Developers of the open source Linux operating system are about to lose a crucial software tool that lets them keep track of version changes. The loss could delay Linux development and even make the operating system more vulnerable to security breaches.
Red Hat will release the Netscape directory technology it acquired last November as open source next week, according to a report. The move gives Red Hat and other Linux distributors an open-source challenger to proprietary systems such as Microsoft's Active Directory, Sun Java Enterprise and particularly Novell's eDirectory.
In the same theme of mixed commercial and free software - LAMP and Java developers and administrators may find a welcome convenience in leanring about blueglue from Open Logic.
Enterprise Linux users at the New York conference say their switch to the open-source operating system brought big cost savings and reliable security. But what are the risks?
In 2003, John Hansknecht, the director of technology at the University of Detroit Jesuit High School and Academy, had a tough decision to make. The school had about a hundred older computers running Microsoft Office 97 and Windows NT, and some kind of upgrade was clearly required. It would have been an easy decision to simply upgrade to Microsoft Office 2000, but that would have required replacing all the computers with more powerful systems -- a large expenditure which could be better spent on other technology needs. Hansknecht had a better idea: OpenOffice.org.
A company official tells LinuxWorld Summit attendees that using open source in the Nokia 770 Internet Tablet brought quality components and strong overall architecture.
Fast, cheap and reliable, Linux is here in the enterprise; where are you?
In this entertaining yet edifying essay, Viosoft Founder/CEO Hieu Tran sets out on a quest to debug a bug-report filed against his company's source-level debugger. The case leads Tran and his trusty Pomeranian toward a surprising, Sherlock Holmes-like epiphany illuminating the semantic assumptions made by compilers, debuggers, and, especially, users.
Fighting spam in a corporate environment has become a significant annoyance. Software remedies such as SpamAssassin work decently, but require a lot of training before they become effective -- then they need to be re-trained as new spam hits the net. Even then there are false positives with some anti-spam solutions, which can be worse than the problem it's meant to fix. In addition to spam, there are email-borne viruses, Trojan horses, and other dangers to cope with. These problems require more software, which has to be monitored and configured. Wouldn't it be better to have a hardware device that you can just plug into your network and take care of it all for you? I've just spent a week with one such device: Solinus' MailFoundry 1100 email filtering device.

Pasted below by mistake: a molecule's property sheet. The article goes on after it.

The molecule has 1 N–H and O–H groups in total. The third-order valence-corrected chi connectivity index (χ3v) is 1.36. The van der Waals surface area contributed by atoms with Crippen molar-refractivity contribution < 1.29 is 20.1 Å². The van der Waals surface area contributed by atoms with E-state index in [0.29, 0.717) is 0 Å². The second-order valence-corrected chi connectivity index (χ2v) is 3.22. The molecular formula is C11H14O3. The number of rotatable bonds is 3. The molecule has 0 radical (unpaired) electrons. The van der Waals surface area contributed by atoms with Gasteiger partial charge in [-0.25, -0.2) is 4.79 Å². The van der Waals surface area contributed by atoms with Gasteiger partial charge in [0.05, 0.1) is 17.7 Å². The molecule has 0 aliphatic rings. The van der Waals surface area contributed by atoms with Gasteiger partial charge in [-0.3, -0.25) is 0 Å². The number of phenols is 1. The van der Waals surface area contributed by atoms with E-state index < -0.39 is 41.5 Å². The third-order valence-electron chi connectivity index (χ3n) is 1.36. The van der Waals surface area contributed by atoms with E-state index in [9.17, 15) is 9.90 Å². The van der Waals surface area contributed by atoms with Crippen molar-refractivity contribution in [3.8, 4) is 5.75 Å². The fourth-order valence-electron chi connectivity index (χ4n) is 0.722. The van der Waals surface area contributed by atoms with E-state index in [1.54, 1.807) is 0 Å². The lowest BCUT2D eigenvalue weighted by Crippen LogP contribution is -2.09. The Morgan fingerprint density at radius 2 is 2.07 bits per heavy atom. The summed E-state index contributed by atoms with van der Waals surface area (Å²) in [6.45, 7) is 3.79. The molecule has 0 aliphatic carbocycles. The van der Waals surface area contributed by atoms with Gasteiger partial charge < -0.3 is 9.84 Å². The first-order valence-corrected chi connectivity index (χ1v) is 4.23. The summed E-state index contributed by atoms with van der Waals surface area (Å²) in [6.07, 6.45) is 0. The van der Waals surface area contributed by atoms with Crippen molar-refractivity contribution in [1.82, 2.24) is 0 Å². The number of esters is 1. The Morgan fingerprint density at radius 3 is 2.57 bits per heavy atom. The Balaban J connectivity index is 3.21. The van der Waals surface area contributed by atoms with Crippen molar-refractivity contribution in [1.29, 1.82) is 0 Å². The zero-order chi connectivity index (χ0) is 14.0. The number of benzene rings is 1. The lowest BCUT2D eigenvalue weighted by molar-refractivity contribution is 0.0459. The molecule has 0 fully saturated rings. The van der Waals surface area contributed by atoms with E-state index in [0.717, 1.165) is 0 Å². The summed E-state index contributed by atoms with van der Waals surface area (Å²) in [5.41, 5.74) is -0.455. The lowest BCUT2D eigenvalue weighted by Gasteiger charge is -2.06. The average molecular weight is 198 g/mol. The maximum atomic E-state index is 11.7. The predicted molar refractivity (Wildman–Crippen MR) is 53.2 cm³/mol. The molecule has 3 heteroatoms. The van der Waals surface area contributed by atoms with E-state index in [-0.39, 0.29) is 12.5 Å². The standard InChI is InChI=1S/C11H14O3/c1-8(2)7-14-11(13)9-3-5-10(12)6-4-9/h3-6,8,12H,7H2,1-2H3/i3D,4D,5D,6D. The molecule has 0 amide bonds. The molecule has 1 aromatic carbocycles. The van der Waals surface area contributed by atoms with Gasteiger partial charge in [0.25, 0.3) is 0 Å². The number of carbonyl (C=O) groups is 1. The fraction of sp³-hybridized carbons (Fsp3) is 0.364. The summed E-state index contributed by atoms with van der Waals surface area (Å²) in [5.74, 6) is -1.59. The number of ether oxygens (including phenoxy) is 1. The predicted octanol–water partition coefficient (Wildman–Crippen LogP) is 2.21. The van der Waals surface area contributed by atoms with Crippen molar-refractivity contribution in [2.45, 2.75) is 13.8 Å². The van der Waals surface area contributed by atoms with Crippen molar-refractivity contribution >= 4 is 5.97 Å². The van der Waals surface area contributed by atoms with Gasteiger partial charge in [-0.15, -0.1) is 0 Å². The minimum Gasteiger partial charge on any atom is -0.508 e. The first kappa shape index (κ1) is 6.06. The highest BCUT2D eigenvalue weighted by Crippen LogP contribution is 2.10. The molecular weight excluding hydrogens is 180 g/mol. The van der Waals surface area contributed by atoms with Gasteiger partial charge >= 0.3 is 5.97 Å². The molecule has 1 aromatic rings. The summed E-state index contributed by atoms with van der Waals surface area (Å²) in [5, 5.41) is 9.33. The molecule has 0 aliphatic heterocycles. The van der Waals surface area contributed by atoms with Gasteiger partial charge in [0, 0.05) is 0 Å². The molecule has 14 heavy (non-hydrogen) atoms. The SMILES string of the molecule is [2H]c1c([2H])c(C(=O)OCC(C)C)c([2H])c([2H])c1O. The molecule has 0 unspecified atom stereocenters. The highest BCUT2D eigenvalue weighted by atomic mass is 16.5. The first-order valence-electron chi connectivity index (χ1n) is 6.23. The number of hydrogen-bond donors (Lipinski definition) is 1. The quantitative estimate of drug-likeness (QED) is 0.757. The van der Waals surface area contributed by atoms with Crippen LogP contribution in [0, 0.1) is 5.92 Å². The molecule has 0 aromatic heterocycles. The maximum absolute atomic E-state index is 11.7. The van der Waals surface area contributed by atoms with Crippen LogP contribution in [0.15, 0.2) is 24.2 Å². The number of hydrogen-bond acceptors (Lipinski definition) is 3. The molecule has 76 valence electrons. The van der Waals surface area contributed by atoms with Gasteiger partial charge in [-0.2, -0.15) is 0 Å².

Company says revenue from its NetWare product line declined at a slightly faster pace than expected.
Recently, Linspire 5.0 and Micro Center announced a major retail offering featuring the PowerSpec line of Computers and Micro Center's Notebook. Not to be outdone, Microtel and Earthlink have put together an impressive offering bundled with Xandros.
After close on two year's research Bridges.org this week released the findings of its study on the use of free/open source and proprietary software in public computer centres in Africa. It found that where free software was well-implemented there were many advantages but FOSS still faces many challenges to widespread adoption. It also found that many of the preceived advantages of free software - such as cost - were not realised in Africa.
Apple recently released Mac OS X 10.4 Tiger, the latest update to the flagship operating system. Featuring developer-oriented features such as Core Data under the hood, the Unix-based Tiger and the introduction of powerful yet increasingly cost-effective Mac hardware is enticing many a curious Linux enthusiast to prowl over to the nearest Apple Store and get their paws on a Mac. And while the Mac OS opens up a world of elegant interface design and commercial software unseen on the Linux desktop, lacking out of the box is the plethora of open source software to which we are so accustomed. Luckily, a growing community of open source developers and advocates has been working since the birth of the platform to bring free software to Mac OS X.
Richard Stallman, one of the main forces behind the GNU/Linux operating system and the free software movement, is in Taiwan fighting on a new front — to get the island's PC makers to release source code for their drivers.
Leading Linux vendor Red Hat says it is keen to maintain its 100% year-on-year growth in the Asia-Pacific region and is promising greater partner support to achieve this.
Kevin Carmony , President and CEO of Linspire will be our guest
Open Source Development Labs, the self-proclaimed"center of gravity" for Linux, laid off almost a sixth of its staff. Analysts say they think financial troubles could be behind the cuts.
Nokia unveils a pocket-sized Web browser for wireless broadband networks, which is the Finnish firm's first Linux-based device and its first product without a built-in mobile phone.
This is to announce the second release candidate for Trustix Secure Linux 3.0. Amongst the many enhancements to the new Trustix Installer "Viper" is PXE support. Instructions on how to install over the network using PXE is found in the file /pxeboot/README.txt on the installation CD.
Around R50 million a year to be pumped into growing the number and quality of technical skills in South Africa through learnerships, increased research and new technologies.